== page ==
F1 Canadian Grand Prix Ticket Sales Hit Hard By Montreal Student Protests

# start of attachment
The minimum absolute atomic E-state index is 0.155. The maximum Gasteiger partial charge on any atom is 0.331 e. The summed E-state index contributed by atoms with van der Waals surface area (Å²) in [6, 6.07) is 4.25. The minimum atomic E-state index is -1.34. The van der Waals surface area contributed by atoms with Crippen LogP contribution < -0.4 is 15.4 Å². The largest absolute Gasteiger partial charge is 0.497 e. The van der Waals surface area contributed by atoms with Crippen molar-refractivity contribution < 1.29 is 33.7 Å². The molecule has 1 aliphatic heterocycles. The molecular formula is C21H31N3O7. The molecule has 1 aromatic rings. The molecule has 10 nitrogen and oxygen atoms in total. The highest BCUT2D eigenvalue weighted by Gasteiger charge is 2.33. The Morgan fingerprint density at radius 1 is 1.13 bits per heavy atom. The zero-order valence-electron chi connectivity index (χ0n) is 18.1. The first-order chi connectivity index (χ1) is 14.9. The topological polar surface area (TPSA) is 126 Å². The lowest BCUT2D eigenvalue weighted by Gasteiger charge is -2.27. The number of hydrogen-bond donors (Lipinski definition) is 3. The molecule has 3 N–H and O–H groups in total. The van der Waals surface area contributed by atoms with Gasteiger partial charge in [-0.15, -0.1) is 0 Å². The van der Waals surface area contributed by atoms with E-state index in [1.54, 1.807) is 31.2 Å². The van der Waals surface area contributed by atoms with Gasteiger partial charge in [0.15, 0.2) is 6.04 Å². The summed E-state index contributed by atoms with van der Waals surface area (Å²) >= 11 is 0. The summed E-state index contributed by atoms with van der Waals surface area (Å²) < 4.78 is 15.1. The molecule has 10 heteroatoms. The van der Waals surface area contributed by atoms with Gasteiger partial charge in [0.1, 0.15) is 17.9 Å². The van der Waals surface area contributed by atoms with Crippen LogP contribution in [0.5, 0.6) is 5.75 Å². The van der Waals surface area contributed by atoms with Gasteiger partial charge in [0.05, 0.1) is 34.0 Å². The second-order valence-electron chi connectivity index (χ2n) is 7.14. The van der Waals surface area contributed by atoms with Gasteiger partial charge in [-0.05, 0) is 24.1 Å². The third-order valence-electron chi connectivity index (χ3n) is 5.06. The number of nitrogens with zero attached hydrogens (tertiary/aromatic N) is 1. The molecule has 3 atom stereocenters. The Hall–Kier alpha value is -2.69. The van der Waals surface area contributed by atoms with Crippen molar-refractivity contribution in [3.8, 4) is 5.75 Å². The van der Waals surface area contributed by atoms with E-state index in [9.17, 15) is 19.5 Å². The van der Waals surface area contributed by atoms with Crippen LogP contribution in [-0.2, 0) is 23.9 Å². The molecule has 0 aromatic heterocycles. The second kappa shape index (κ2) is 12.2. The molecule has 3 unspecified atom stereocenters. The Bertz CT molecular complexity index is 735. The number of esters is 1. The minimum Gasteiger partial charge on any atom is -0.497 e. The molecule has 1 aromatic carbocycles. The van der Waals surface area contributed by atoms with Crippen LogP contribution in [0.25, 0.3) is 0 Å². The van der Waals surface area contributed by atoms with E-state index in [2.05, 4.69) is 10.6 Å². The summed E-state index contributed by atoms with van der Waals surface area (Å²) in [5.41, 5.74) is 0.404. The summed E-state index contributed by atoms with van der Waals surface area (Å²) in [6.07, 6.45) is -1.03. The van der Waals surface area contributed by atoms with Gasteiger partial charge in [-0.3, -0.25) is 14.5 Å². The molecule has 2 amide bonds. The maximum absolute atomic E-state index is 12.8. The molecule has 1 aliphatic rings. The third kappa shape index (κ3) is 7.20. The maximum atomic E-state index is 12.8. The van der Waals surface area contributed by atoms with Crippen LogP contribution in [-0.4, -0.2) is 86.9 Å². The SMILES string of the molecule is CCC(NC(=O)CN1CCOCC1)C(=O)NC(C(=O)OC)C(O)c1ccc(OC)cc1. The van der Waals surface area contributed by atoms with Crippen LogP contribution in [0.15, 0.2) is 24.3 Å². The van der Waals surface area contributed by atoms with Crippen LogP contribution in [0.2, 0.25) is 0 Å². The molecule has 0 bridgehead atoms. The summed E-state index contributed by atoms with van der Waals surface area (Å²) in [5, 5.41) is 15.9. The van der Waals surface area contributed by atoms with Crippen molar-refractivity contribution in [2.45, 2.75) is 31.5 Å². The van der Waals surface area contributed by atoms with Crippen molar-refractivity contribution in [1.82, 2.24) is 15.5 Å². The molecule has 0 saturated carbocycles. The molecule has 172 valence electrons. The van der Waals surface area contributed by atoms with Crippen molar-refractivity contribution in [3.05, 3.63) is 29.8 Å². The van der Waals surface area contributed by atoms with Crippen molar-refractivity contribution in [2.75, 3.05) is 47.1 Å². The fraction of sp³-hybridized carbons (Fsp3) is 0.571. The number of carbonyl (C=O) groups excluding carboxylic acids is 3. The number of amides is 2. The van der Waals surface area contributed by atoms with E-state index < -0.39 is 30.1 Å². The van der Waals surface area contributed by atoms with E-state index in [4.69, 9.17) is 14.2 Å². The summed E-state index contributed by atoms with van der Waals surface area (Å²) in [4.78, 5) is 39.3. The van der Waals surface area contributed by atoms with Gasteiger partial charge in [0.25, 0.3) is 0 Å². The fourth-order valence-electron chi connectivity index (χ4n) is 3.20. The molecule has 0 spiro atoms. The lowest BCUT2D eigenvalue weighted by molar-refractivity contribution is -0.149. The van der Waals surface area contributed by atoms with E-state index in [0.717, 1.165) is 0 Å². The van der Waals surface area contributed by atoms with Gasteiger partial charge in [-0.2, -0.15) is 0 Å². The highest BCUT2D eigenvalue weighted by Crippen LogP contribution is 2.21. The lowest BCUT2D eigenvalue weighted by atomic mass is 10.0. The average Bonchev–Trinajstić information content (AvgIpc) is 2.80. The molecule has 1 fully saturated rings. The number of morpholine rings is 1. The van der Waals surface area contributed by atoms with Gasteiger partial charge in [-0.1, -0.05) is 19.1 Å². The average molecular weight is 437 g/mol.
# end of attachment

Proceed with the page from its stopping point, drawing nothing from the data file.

This weekend's F1 Grand Prix of Canada will be "the first in as long as anyone can remember playing with empty seats in the grandstands," according to Dave Stubbs of the Montreal GAZETTE. Race promoter Octane Motorsports President & CEO Francois Dumontier said that Quebec's student protests a few months ago "drove a stake into the hear of ticket sales." For the "first time in more than a decade, fewer than 300,000 fans are expected to attend" the three-day event. Meanwhile, Dumontier is "hardly stressed by a recent report" that F1 Management Chair Bernie Ecclestone was seeking $15M in improvements to the "aging island venue before he'll even consider extending the sport's Montreal stay" beyond '14. Dumontier said, "We're looking at a 10-year contract, to take us to 2024. ... Bernie's not being confrontational. It's a discussion that makes sense. The money will stay here -- we'd be paying local guys to do the work and the site can be used for other purposes, too" (Montreal GAZETTE, 6/7). In Montreal, Bill Brownstein notes Thursday's "popular open house was cancelled at the racetrack and the anti-capitalist group CLAC tried to mar the opening-night F1 reception." CLAC has also "threatened to disrupt further festivities" (Montreal GAZETTE, 6/8). The AP noted Canadian-born former F1 driver Jacques Villeneuve "criticized Quebec's student protesters Thursday after they tried to disrupt" the open house event. Villeneuve: "It's time for people to wake up and stop loafing about. It's lasted long enough," Villeneuve said, "We heard them. We listened. They should stop. It's costing the city a fortune. It makes no sense" (AP, 6/7).